On September 15, 2008, the Dow Jones Industrial Average dropped 500 points, the worst drop since the bottom of the 2001 recession. U.S. Treasury Secretary Henry Paulson's refusal to bail-out Lehman Brothers threw the markets into a crisis of confidence. That's because financial companies knew they would be forced to eat the losses they sustained from the Subprime Mortgage Crisis.
As the value of these financial companies' stocks fell, they knew they would have a harder and harder time raising new capital to both cover their losses, and make new, good loans. In this way, thje stock market decline threatened to put these banks out of business if they didn't have sufficient reserves to cover this downturn. This, in and of itself, could have put the economy into a bona-fide recession.
Since stocks are a piece of ownership in a company, the stock market reflects investors' confidence in the future earnings of all these companies. Since corporate earnings are dependent on the health of the U.S. economy, the stock market is also an indicator for the U.S. economy itself.
What is a stock market crash? A great example is what happened the week beginning October 5 2008, when the Dow fell from over 10,000 to below 8,500, a 15% decline in one week. It signals a sudden loss of confidence in both the market and the underlying economy.
If confidence is not restored, it could contribute further to recession, as happened in 2000. That's because declining stock values means less wealth for consumers, whose purchases drive 70% of the economy. (See "What Are the Components of GDP?"). It also means less financing for new businesses, since the sale of stocks is one way that companies can get the funds needed to grow. (See How Do Stocks and Stock Investing Affect the U.S. Economy?")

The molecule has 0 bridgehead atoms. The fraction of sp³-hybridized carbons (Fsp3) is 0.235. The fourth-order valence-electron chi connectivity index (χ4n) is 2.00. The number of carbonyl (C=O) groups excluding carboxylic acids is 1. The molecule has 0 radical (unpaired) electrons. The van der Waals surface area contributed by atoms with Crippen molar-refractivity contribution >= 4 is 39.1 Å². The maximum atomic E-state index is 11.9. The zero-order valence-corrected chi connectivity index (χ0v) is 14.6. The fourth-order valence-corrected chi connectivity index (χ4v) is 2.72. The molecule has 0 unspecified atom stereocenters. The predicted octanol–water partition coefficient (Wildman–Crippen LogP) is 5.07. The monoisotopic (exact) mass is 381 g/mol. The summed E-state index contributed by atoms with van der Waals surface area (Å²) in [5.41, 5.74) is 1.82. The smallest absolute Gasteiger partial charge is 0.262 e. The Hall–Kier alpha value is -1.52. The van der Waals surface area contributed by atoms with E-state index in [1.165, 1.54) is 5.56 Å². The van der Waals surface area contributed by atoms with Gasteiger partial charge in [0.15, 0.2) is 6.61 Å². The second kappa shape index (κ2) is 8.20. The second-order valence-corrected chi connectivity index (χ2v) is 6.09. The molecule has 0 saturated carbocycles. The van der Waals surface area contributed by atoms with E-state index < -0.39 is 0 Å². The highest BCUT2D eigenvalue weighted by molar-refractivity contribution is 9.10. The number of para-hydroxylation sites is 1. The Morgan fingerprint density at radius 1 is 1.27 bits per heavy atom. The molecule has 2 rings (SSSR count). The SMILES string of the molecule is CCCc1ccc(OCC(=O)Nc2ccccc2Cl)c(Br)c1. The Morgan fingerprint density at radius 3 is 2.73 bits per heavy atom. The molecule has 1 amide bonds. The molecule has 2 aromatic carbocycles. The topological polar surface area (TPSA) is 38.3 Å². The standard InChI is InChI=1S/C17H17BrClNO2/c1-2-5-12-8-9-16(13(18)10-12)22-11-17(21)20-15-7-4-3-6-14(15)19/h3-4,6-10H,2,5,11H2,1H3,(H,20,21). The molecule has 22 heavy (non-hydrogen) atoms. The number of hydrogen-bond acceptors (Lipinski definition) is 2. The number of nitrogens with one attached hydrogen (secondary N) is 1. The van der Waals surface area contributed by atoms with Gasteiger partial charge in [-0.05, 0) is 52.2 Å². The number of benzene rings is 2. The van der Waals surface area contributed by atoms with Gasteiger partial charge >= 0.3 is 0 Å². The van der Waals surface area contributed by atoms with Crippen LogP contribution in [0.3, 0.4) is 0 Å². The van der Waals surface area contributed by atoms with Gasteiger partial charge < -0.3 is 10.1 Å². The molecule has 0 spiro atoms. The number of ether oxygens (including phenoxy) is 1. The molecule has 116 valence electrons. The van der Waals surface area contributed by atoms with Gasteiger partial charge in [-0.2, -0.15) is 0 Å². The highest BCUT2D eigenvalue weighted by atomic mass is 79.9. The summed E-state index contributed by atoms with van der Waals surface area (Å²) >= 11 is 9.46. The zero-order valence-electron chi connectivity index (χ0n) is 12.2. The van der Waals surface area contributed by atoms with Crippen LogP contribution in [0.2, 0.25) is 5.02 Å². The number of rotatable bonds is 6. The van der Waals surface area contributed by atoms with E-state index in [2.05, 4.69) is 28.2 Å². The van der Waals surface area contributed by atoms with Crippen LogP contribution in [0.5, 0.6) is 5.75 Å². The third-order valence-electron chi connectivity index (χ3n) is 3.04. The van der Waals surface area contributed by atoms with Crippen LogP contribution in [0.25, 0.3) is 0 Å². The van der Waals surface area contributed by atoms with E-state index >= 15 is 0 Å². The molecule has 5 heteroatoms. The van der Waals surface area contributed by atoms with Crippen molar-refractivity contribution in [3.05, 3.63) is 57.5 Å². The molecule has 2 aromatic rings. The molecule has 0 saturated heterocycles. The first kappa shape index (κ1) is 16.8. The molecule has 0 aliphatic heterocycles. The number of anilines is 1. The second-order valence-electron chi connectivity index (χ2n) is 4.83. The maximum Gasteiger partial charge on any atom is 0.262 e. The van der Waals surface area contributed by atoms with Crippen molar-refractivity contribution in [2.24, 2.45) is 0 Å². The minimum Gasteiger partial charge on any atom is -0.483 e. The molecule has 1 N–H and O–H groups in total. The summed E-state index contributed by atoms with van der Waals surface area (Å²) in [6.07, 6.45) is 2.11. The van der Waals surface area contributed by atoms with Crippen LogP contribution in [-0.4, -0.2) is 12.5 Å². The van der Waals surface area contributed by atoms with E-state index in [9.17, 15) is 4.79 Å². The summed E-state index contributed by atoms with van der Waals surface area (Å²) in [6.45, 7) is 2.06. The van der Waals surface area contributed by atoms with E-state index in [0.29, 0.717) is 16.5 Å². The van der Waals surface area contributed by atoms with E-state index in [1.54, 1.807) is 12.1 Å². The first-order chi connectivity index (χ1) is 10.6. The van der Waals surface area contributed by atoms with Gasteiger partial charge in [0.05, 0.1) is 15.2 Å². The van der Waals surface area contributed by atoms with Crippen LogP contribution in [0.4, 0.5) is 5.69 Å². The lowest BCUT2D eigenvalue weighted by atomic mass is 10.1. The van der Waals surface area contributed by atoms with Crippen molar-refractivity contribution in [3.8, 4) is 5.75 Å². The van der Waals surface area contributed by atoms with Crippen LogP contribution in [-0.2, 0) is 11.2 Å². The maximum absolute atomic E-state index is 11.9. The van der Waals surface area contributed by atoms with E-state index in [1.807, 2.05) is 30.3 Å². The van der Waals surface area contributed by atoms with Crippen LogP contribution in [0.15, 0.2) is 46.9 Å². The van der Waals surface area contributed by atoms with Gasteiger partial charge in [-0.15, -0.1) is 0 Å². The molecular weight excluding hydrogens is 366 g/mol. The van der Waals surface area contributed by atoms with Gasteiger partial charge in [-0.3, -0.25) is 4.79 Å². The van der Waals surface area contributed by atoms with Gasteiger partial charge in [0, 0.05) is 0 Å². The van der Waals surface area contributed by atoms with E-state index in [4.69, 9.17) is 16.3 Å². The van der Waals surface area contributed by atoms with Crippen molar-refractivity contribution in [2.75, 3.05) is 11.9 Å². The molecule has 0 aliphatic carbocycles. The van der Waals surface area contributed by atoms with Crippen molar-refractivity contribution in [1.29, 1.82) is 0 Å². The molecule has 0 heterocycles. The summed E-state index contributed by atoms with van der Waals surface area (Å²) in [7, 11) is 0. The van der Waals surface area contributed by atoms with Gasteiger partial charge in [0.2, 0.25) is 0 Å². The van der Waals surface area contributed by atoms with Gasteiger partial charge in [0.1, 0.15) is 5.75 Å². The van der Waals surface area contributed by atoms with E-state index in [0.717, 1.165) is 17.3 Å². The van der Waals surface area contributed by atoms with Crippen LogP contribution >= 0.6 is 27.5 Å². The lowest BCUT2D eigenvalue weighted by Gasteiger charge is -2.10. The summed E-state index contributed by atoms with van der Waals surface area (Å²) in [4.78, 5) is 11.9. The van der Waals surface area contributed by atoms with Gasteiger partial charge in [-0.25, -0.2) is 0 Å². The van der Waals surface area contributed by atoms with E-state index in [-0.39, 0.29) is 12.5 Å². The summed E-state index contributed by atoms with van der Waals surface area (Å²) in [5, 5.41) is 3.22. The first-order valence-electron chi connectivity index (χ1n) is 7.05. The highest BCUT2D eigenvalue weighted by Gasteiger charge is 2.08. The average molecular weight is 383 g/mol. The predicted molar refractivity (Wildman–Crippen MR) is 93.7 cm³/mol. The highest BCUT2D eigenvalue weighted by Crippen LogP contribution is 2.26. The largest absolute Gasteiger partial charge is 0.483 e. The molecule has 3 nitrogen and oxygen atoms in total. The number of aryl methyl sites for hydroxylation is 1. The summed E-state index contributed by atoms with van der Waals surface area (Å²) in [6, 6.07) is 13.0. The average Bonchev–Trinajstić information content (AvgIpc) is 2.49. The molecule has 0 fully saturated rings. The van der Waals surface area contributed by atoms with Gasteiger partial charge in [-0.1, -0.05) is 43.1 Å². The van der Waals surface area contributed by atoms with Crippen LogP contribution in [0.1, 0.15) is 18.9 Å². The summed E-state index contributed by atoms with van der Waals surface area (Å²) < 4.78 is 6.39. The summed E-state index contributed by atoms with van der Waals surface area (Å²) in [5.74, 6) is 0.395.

Last, but certainly not least, a declining stock market could eventually lead to a slowdown in the global economy. That is because the U.S. economy provides 20% of the world's output. (See "The Power of the U.S. Economy")
On the other hand, if it is not sustained, it could only serve as a warning sign of a loss of investor confidence. For example, in Q1 2007 the Dow fell over 600 points in a little over a week. However, it recovered during the year, and went on to a high of 14,000 in October. Although the crash did not cause a recession itself, it did signal that one was coming.
How It Affects You
What should you do to protect yourself? First off, don't panic. The bottom of a bear market looks just like what we are seeing: huge swings and volatility, panic, and doom-and-gloom predictions from economists. A recession does not a depression make, and there is always economic growth in other parts of the world, such as China, India and Southeast Asia, Brazil, Chile and some Central European countries. Closely follow economic indicators to see where the economy is headed. .